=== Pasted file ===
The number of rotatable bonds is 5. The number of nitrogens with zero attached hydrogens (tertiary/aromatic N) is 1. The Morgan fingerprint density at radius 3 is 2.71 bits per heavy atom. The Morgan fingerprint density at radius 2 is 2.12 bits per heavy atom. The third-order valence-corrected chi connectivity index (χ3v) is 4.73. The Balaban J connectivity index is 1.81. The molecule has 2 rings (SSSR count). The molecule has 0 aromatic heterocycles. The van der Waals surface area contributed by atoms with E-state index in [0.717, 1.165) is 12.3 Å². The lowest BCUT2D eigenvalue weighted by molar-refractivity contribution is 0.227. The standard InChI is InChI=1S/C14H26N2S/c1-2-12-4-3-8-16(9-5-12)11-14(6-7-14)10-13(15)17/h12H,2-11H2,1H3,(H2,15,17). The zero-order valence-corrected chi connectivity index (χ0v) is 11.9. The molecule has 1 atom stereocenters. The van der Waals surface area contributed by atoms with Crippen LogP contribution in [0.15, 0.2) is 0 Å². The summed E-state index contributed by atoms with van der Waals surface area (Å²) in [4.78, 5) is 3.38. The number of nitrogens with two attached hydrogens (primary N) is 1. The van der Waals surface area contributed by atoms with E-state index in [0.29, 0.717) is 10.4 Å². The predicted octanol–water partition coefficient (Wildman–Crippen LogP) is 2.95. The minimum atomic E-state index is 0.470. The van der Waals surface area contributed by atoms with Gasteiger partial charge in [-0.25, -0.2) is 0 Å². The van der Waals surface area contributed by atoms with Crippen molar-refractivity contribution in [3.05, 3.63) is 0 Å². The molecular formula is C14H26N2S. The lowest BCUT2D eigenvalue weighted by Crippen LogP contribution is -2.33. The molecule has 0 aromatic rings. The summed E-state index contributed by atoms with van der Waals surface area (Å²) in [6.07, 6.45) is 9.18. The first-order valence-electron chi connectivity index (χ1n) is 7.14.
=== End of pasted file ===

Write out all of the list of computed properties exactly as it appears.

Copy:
The number of rotatable bonds is 5. The number of nitrogens with zero attached hydrogens (tertiary/aromatic N) is 1. The Morgan fingerprint density at radius 3 is 2.71 bits per heavy atom. The Morgan fingerprint density at radius 2 is 2.12 bits per heavy atom. The third-order valence-corrected chi connectivity index (χ3v) is 4.73. The Balaban J connectivity index is 1.81. The molecule has 2 rings (SSSR count). The molecule has 0 aromatic heterocycles. The van der Waals surface area contributed by atoms with E-state index in [0.717, 1.165) is 12.3 Å². The lowest BCUT2D eigenvalue weighted by molar-refractivity contribution is 0.227. The standard InChI is InChI=1S/C14H26N2S/c1-2-12-4-3-8-16(9-5-12)11-14(6-7-14)10-13(15)17/h12H,2-11H2,1H3,(H2,15,17). The zero-order valence-corrected chi connectivity index (χ0v) is 11.9. The molecule has 1 atom stereocenters. The van der Waals surface area contributed by atoms with Crippen LogP contribution in [0.15, 0.2) is 0 Å². The summed E-state index contributed by atoms with van der Waals surface area (Å²) in [4.78, 5) is 3.38. The number of nitrogens with two attached hydrogens (primary N) is 1. The van der Waals surface area contributed by atoms with E-state index in [0.29, 0.717) is 10.4 Å². The predicted octanol–water partition coefficient (Wildman–Crippen LogP) is 2.95. The minimum atomic E-state index is 0.470. The van der Waals surface area contributed by atoms with Gasteiger partial charge in [-0.25, -0.2) is 0 Å². The van der Waals surface area contributed by atoms with Crippen molar-refractivity contribution in [3.05, 3.63) is 0 Å². The molecular formula is C14H26N2S. The lowest BCUT2D eigenvalue weighted by Crippen LogP contribution is -2.33. The molecule has 0 aromatic rings. The summed E-state index contributed by atoms with van der Waals surface area (Å²) in [6.07, 6.45) is 9.18. The first-order valence-electron chi connectivity index (χ1n) is 7.14.